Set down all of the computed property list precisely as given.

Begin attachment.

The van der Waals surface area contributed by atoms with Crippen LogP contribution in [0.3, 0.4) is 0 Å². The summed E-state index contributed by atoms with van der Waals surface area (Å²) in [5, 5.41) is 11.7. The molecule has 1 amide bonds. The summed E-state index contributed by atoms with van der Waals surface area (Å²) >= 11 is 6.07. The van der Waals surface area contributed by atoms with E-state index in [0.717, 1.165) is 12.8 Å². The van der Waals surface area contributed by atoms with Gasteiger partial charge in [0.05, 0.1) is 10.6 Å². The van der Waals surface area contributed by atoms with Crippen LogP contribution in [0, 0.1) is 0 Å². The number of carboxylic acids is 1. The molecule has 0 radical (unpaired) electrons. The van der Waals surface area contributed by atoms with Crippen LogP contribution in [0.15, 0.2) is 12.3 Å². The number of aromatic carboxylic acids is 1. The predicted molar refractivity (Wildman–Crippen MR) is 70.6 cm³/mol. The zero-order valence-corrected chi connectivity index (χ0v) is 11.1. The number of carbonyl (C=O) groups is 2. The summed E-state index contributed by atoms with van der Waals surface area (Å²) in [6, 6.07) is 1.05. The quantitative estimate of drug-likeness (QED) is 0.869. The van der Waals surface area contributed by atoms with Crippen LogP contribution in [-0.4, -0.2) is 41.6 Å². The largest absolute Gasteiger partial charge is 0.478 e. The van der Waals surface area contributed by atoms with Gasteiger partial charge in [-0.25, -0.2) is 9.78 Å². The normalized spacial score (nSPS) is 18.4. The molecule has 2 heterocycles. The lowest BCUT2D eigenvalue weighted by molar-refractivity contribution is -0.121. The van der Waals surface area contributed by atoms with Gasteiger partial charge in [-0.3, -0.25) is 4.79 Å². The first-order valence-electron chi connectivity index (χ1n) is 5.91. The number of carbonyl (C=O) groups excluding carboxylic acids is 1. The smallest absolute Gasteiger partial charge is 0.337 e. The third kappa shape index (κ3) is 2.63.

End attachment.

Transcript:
The van der Waals surface area contributed by atoms with Crippen LogP contribution in [0.3, 0.4) is 0 Å². The summed E-state index contributed by atoms with van der Waals surface area (Å²) in [5, 5.41) is 11.7. The molecule has 1 amide bonds. The summed E-state index contributed by atoms with van der Waals surface area (Å²) >= 11 is 6.07. The van der Waals surface area contributed by atoms with E-state index in [0.717, 1.165) is 12.8 Å². The van der Waals surface area contributed by atoms with Gasteiger partial charge in [0.05, 0.1) is 10.6 Å². The van der Waals surface area contributed by atoms with Crippen LogP contribution in [0, 0.1) is 0 Å². The number of carboxylic acids is 1. The molecule has 0 radical (unpaired) electrons. The van der Waals surface area contributed by atoms with Crippen LogP contribution in [0.15, 0.2) is 12.3 Å². The number of aromatic carboxylic acids is 1. The predicted molar refractivity (Wildman–Crippen MR) is 70.6 cm³/mol. The zero-order valence-corrected chi connectivity index (χ0v) is 11.1. The number of carbonyl (C=O) groups is 2. The summed E-state index contributed by atoms with van der Waals surface area (Å²) in [6, 6.07) is 1.05. The quantitative estimate of drug-likeness (QED) is 0.869. The van der Waals surface area contributed by atoms with Crippen LogP contribution in [-0.4, -0.2) is 41.6 Å². The largest absolute Gasteiger partial charge is 0.478 e. The van der Waals surface area contributed by atoms with Gasteiger partial charge in [-0.25, -0.2) is 9.78 Å². The normalized spacial score (nSPS) is 18.4. The molecule has 2 heterocycles. The lowest BCUT2D eigenvalue weighted by molar-refractivity contribution is -0.121. The van der Waals surface area contributed by atoms with Gasteiger partial charge in [-0.3, -0.25) is 4.79 Å². The first-order valence-electron chi connectivity index (χ1n) is 5.91. The number of carbonyl (C=O) groups excluding carboxylic acids is 1. The smallest absolute Gasteiger partial charge is 0.337 e. The third kappa shape index (κ3) is 2.63.